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Integration of information in the brain

One of the essential neuroscience questions is about integration of sensory and non-sensory information in the brain. A European project investigated the neural mechanisms underlying the integration of visual stimulation and locomotion.
Integration of information in the brain
Primary visual cortex is the earliest visual information processing centre in the brain cortex. Visual information is processed differently in visual cortex depending on the properties of the stimuli.

The four million neurons of the mouse cortex are classified based on their morphology, biochemistry and physiological properties. Firstly, there are excitatory (or pyramidal neurons) and inhibitory cells (or interneurons). The inhibitory neurons are classified into three main classes: somatostatin (Sst), vasoactive intestinal peptide (Vip), and parvalbumin (Pvalb) expressing interneurons.

The main objective of the EU-funded SENSMOD (Microcircuits for behavioral modulation of sensory cortex) project was to understand the distinctive functional properties of the interneurons – Sst, Vip and Pvalb in the mouse primary visual cortex.

Visual responses are strongly modulated by context (for example by locomotion). Most of the visual cortex neurons display maximal response to stimuli of a finite spatial size, a phenomenon called size tuning. Researchers studied how different cell classes (Sst, Vip and Pvalb) modulate size tuning by locomotion (running).

In previous studies, only single condition (stimulus size or locomotion) was registered with only a few neurons simultaneously recorded. The novelty of the current approach was that researchers recorded hundreds of neuronal responses to a combination of stimulus size and locomotion in the same experiment.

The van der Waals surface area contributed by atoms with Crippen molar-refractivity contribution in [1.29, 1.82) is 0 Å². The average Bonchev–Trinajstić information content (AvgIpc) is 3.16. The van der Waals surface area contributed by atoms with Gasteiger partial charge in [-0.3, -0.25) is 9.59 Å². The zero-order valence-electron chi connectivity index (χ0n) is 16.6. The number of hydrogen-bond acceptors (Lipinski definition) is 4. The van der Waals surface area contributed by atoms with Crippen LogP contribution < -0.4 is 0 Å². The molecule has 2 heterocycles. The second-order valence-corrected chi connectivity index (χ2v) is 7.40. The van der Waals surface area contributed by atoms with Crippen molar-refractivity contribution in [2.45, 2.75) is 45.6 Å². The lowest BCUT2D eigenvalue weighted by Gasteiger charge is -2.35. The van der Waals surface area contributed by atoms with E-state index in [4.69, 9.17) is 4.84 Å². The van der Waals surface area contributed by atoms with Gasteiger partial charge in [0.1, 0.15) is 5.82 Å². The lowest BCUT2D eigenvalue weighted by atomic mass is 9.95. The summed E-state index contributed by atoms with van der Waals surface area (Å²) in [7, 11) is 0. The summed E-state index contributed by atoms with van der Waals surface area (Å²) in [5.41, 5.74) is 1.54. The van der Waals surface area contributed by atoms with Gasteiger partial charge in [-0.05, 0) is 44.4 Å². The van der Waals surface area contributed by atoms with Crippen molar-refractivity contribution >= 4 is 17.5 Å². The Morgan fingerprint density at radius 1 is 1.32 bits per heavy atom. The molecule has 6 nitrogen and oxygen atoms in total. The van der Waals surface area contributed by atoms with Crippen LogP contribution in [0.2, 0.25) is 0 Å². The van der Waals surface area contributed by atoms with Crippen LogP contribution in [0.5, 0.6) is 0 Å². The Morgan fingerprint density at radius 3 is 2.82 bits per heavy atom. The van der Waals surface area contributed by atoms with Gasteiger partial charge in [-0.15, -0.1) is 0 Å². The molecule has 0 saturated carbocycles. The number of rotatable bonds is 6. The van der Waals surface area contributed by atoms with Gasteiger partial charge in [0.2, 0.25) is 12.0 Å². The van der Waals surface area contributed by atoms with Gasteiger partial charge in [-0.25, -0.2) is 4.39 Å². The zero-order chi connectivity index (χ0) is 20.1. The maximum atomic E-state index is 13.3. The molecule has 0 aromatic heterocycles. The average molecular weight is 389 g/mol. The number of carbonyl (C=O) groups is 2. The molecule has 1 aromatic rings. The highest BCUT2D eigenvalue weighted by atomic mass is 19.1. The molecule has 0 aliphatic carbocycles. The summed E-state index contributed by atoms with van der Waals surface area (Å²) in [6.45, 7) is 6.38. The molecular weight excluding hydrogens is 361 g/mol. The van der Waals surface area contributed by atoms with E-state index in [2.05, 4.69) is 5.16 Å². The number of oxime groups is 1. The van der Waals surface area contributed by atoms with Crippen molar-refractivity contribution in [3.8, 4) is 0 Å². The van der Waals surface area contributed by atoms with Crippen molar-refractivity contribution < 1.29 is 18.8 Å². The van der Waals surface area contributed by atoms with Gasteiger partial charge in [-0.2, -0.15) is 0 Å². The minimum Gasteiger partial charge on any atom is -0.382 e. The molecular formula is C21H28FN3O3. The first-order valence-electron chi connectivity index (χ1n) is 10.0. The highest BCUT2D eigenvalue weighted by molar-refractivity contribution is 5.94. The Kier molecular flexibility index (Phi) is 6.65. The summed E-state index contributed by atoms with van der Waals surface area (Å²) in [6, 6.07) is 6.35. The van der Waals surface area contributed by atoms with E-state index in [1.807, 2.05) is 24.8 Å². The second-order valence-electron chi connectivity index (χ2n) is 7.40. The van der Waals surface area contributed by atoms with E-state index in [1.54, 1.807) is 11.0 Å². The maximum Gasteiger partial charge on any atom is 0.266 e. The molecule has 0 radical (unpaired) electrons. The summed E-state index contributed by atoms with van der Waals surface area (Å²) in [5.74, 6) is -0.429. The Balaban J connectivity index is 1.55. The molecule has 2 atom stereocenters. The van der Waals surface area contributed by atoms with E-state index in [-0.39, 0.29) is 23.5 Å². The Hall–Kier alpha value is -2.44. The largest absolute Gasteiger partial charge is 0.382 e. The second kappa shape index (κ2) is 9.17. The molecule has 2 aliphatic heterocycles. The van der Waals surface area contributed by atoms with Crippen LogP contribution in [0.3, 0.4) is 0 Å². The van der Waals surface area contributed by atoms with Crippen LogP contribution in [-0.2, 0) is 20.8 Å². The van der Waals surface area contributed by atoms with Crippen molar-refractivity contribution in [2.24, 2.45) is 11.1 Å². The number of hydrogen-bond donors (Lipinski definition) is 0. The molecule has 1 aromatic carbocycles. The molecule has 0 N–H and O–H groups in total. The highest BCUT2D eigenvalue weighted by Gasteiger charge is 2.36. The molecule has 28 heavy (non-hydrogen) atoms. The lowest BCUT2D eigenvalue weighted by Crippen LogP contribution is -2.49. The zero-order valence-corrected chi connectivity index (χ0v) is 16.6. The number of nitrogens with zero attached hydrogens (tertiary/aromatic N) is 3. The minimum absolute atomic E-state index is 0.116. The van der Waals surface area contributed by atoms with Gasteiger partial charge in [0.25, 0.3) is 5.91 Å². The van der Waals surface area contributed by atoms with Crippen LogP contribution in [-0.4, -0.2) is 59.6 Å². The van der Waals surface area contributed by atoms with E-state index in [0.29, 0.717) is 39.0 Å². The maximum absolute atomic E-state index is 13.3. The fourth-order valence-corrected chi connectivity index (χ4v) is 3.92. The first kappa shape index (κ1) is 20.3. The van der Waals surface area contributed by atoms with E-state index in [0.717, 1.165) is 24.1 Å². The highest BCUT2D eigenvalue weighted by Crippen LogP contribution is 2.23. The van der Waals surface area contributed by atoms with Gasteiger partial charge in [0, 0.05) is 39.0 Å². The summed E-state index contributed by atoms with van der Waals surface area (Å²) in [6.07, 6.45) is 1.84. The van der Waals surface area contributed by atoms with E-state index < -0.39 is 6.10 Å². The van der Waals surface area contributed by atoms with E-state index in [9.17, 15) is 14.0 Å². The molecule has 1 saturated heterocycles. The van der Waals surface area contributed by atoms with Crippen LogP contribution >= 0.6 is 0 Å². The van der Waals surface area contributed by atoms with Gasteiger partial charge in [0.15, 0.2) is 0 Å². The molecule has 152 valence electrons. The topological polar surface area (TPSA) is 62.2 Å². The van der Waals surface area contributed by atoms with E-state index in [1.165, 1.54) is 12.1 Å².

Project findings indicated that functional interactions of excitatory and inhibitory neurons strongly depend on sensory and behavioural context. In particular, the data resolved apparent contradictions in the literature and suggested a new model of signal modulation.

In the SENSMOD model, Vip and Sst neurons inhibit each other in a stimulus-dependent winner-take-all circuit, while modulating a sub-network of excitatory neurons that interact with Pvalb cells. The results are important as the cortical microcircuits in the brain have strong similarities across different cortical areas of all mammals.

A prediction of the project model points out that abnormal behaviour of a specific cell class might lead to a distortion of size tuning. Interestingly, the results might shed light on mental disorders such as schizophrenia as size tuning is significantly reduced in schizophrenia patients.

Related information


Visual stimulation, locomotion, primary visual cortex, SENSMOD, behavioural
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